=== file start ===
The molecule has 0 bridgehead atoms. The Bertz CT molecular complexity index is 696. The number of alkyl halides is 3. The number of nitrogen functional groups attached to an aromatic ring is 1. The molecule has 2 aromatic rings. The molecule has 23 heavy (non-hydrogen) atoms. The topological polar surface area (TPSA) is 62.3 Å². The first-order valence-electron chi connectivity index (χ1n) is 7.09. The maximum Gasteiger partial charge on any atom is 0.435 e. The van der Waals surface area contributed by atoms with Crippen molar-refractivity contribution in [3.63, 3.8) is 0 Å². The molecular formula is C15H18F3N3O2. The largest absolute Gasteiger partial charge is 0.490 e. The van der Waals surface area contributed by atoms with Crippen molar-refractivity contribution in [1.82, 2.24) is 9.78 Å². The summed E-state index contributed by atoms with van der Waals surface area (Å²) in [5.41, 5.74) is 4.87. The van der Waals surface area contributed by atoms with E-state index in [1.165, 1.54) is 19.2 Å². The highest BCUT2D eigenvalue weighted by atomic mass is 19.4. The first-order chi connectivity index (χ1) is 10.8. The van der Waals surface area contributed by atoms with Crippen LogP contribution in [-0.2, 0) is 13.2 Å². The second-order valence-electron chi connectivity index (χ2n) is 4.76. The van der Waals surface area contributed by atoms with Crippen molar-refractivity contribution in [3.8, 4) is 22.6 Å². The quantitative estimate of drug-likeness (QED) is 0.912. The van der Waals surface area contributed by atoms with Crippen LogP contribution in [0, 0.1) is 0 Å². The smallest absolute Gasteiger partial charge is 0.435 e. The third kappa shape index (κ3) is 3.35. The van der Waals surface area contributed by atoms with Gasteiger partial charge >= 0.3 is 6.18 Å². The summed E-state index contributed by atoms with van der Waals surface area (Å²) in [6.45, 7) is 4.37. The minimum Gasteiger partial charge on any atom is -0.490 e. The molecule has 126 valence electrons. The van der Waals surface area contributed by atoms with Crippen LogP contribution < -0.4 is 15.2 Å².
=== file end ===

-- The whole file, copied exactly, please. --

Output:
The molecule has 0 bridgehead atoms. The Bertz CT molecular complexity index is 696. The number of alkyl halides is 3. The number of nitrogen functional groups attached to an aromatic ring is 1. The molecule has 2 aromatic rings. The molecule has 23 heavy (non-hydrogen) atoms. The topological polar surface area (TPSA) is 62.3 Å². The first-order valence-electron chi connectivity index (χ1n) is 7.09. The maximum Gasteiger partial charge on any atom is 0.435 e. The van der Waals surface area contributed by atoms with Crippen molar-refractivity contribution in [3.63, 3.8) is 0 Å². The molecular formula is C15H18F3N3O2. The largest absolute Gasteiger partial charge is 0.490 e. The van der Waals surface area contributed by atoms with Crippen molar-refractivity contribution in [1.82, 2.24) is 9.78 Å². The summed E-state index contributed by atoms with van der Waals surface area (Å²) in [5.41, 5.74) is 4.87. The van der Waals surface area contributed by atoms with E-state index in [1.165, 1.54) is 19.2 Å². The highest BCUT2D eigenvalue weighted by atomic mass is 19.4. The first-order chi connectivity index (χ1) is 10.8. The van der Waals surface area contributed by atoms with Crippen LogP contribution in [-0.2, 0) is 13.2 Å². The second-order valence-electron chi connectivity index (χ2n) is 4.76. The van der Waals surface area contributed by atoms with Crippen molar-refractivity contribution in [3.8, 4) is 22.6 Å². The quantitative estimate of drug-likeness (QED) is 0.912. The van der Waals surface area contributed by atoms with Crippen LogP contribution in [0, 0.1) is 0 Å². The smallest absolute Gasteiger partial charge is 0.435 e. The third kappa shape index (κ3) is 3.35. The van der Waals surface area contributed by atoms with Gasteiger partial charge >= 0.3 is 6.18 Å². The summed E-state index contributed by atoms with van der Waals surface area (Å²) in [6.45, 7) is 4.37. The minimum Gasteiger partial charge on any atom is -0.490 e. The molecule has 126 valence electrons. The van der Waals surface area contributed by atoms with Crippen LogP contribution < -0.4 is 15.2 Å².